Dealing with Iran's Two Faces

Israel’s announcement on Wednesday that its naval commandoes had seized a civilian ship laden with Iranian rockets bound for militant groups in Hamas-ruled Gaza came a day late to be included in the bill of particulars against Iran in Israeli Prime Minister Benjamin Netanyahu’s speech to the American Israel Public Affairs Committee’s annual conference. But it did come in time for a briefing of the House Foreign Affairs Committee by Israeli Intelligence Minister Yuval Steinitz, who used it to bolster the argument that Iran’s only true face is the terrorist one.

“You see on the one hand there is this charm offensive” from Iranian President Hassan Rohani and Foreign Minister Mohammad Javad Zarif, Steinitz told The Daily Beast. “And now you discover underneath the mask of this charm offensive, that Iran is still the same Iran.”

Make no mistake, this is bad news, the latest exhibit in a sizable portfolio demonstrating again Iran’s destabilizing support for violent extremist groups in the region. It also shows that, however many orders of magnitude stronger than its enemies Israel is militarily, maintaining its security amid a region in turmoil requires constant vigilance. But refusing to acknowledge any distinction between the competing factions within the Iranian regime—in this case, between the relatively more moderate faction of President Hassan Rohani and the hardline Revolutionary Guards, who manage Iran’s support for extremist groups—or to recognize that there is any disagreement between them about Iran’s approach to the world (something Israel’s military intelligence assesses is occurring) would be closing the door on an opportunity to advance both U.S. and Israeli security.

Some have already compared the latest seizure to the 2002 Karine A incident. To refresh your memory, in early January 2002, Israelis seized a shipment of Iranian arms (still in their factory wrapping, reportedly) bound for the Palestinian Authority. The U.S. government found the Israeli’s evidence of Iranian and Palestinian involvement “compelling.” The incident was a pivotal moment in the development of the Bush administration’s approach to terrorism, causing them to essentially write off PLO Chairman Yassir Arafat as a fit partner for peace, and convincing President Bush to add Iran to the “Axis of Evil” for his 2002 State of the Union address.

The calls are already going out for the Obama administration to respond in a similar way, mainly from hawkish critics who’ve never supported talking to Iran anyway. This is would be absolutely the wrong call, and here a comparison to the Karine A incident are helpful, but not in the way the administration’s critics want it to be.

What did the Bush administration’s response to the Karine A incident achieve? Cutting off Arafat did little except allow the Israeli-Palestinian conflict to fester. And adding Iran to the Axis of Evil,” coming as it did as the U.S. and Iran were cooperating, for the first time in years, in setting up a post-Taliban Afghanistan, ended what small opportunity existed for bettering U.S.-Iran relations.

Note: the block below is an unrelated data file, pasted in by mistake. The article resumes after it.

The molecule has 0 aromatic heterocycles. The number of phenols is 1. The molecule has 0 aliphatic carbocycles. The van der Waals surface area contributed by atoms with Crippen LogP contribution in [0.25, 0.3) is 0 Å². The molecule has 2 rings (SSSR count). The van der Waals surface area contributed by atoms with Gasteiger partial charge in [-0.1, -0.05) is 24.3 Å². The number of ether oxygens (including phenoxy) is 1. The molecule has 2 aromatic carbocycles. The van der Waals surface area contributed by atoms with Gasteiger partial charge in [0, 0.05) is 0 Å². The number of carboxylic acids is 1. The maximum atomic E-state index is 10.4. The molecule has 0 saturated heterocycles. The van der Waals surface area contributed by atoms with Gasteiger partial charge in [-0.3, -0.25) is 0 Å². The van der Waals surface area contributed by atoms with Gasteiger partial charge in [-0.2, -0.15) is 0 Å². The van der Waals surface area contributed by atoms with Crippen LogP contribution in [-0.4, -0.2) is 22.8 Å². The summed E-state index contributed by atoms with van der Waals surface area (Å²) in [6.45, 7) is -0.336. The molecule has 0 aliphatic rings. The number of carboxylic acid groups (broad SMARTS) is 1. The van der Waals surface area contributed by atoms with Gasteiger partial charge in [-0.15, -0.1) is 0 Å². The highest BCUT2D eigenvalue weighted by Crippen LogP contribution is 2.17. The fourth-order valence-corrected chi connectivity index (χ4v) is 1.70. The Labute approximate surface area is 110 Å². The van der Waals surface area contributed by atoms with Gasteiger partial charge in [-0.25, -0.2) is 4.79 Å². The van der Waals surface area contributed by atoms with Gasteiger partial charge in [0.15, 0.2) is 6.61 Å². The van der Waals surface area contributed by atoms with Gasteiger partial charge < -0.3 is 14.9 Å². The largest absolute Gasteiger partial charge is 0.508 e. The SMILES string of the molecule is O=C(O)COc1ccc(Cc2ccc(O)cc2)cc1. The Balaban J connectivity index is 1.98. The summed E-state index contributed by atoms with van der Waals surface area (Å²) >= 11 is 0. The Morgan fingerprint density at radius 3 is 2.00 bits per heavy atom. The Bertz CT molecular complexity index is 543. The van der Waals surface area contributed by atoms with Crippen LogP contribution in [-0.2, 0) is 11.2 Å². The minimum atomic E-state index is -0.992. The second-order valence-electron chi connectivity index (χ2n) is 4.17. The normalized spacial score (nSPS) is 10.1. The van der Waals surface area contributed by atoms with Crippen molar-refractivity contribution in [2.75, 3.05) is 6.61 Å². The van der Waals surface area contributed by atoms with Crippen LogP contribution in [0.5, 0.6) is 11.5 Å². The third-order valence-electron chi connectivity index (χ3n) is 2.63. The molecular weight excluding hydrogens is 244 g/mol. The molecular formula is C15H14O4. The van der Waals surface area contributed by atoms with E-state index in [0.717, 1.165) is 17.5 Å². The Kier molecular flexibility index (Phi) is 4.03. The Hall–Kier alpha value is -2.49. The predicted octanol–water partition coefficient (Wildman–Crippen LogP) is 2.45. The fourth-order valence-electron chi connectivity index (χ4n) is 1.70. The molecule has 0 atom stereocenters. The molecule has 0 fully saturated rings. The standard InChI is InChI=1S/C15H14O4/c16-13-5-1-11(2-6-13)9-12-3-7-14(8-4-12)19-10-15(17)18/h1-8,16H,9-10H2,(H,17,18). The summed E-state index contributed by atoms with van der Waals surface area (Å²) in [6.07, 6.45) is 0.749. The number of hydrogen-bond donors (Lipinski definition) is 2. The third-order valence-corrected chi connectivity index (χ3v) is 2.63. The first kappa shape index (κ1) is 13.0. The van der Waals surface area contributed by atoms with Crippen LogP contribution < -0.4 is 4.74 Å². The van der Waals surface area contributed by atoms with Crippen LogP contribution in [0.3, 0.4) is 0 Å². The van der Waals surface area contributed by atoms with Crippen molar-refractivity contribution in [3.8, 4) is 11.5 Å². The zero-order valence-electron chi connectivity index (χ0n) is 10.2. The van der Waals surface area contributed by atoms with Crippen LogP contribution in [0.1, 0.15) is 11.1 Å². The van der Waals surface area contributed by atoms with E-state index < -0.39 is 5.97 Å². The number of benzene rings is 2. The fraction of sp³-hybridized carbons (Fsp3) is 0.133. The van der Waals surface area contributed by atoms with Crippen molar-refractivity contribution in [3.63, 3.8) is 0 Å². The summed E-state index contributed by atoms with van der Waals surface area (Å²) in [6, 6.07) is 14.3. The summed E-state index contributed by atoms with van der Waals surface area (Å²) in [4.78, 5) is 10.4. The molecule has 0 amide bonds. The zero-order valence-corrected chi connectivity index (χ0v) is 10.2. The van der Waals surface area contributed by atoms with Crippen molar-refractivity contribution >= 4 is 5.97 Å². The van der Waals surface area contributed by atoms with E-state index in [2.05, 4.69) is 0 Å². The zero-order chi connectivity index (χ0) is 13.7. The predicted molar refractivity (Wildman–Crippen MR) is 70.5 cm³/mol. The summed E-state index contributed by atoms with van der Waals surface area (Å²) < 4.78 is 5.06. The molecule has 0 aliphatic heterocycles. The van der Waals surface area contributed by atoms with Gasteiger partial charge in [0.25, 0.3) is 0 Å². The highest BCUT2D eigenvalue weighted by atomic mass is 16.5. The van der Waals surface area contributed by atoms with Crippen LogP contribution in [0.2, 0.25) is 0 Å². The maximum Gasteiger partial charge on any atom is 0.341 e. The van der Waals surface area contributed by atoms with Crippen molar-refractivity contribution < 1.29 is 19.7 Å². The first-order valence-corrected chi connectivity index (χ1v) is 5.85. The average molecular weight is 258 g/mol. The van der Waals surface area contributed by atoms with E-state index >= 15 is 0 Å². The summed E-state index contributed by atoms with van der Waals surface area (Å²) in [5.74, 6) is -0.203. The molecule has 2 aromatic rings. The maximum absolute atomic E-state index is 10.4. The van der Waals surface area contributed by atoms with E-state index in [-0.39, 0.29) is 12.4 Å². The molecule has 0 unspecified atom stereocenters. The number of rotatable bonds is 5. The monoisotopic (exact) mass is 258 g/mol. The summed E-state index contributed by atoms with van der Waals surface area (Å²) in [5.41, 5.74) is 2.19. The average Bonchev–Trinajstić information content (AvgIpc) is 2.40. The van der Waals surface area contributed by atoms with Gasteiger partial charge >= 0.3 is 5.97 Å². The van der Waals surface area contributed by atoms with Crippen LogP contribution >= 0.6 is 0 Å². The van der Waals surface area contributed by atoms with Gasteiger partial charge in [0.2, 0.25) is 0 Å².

According to Ryan Crocker, U.S. Ambassador to Afghanistan at the time, the U.S. and Iran had “forged agreements on various security issues and coordinated approaches to reconstruction. And then, suddenly, it all came to an end when President George W. Bush gave his famous ‘Axis of Evil’ speech.” As a result, Crocker wrote, “The Iranian leadership concluded that in spite of their cooperation with the American war effort, the United States remained implacably hostile to the Islamic Republic. Real cooperation effectively ceased after the speech and the costs were immediate.”

Responding to the Karine A incident by shutting out Arafat and abandoning cooperation with Iran resulted in a deepened crisis in both areas; dramatically increased mistrust and fear between Israeli and Palestinian leaders and publics amid an even more intractable occupation, and a considerably more advanced nuclear program in Iran

Keeping the nuclear talks cordoned off from terrorism is the smart play here. It recognizes that talks are what have arrested the advancement of Iran’s nuclear program for the first time in a decade. It also recognizes that the relatively moderate and pragmatic faction led by Rohani and Zarif are currently empowered on the nuclear issue alone, and that the best chance for them being empowered to move beyond it into other areas of government policy is for them to be able to deliver a victory through negotiations, one that eases economic sanctions while securing what Iran sees as its nuclear rights.

That’s not to say that the U.S. should do nothing in response to the arms seizure. The Joint Plan of Action signed in Geneva last year commits the U.S. and its P5+1 partners not to pass new nuclear related sanctions. On terrorism there is no such agreement. To paraphrase the late Israeli Prime Minister Yitzhak Rabin, the U.S. should “fight terrorism as if there are no nuclear negotiations, and pursue nuclear negotiations as if there is no terrorism.”

“We retain the ability to target and sanction Iranian support for terrorism in the region, as we have many times before,” a Senior Administration Official told me via email yesterday. “We have expressly indicated to Iranian officials that this is something we intend to keep doing.”

As with so much else in his approach to foreign policy, President Obama essentially laid this out in his 2009 Nobel acceptance speech. “I know that engagement with repressive regimes lacks the satisfying purity of indignation, “ he said. “But I also know that sanctions without outreach—condemnation without discussion—can carry forward only a crippling status quo.” The U.S. and its partners are wise to continue those discussions with Iran.

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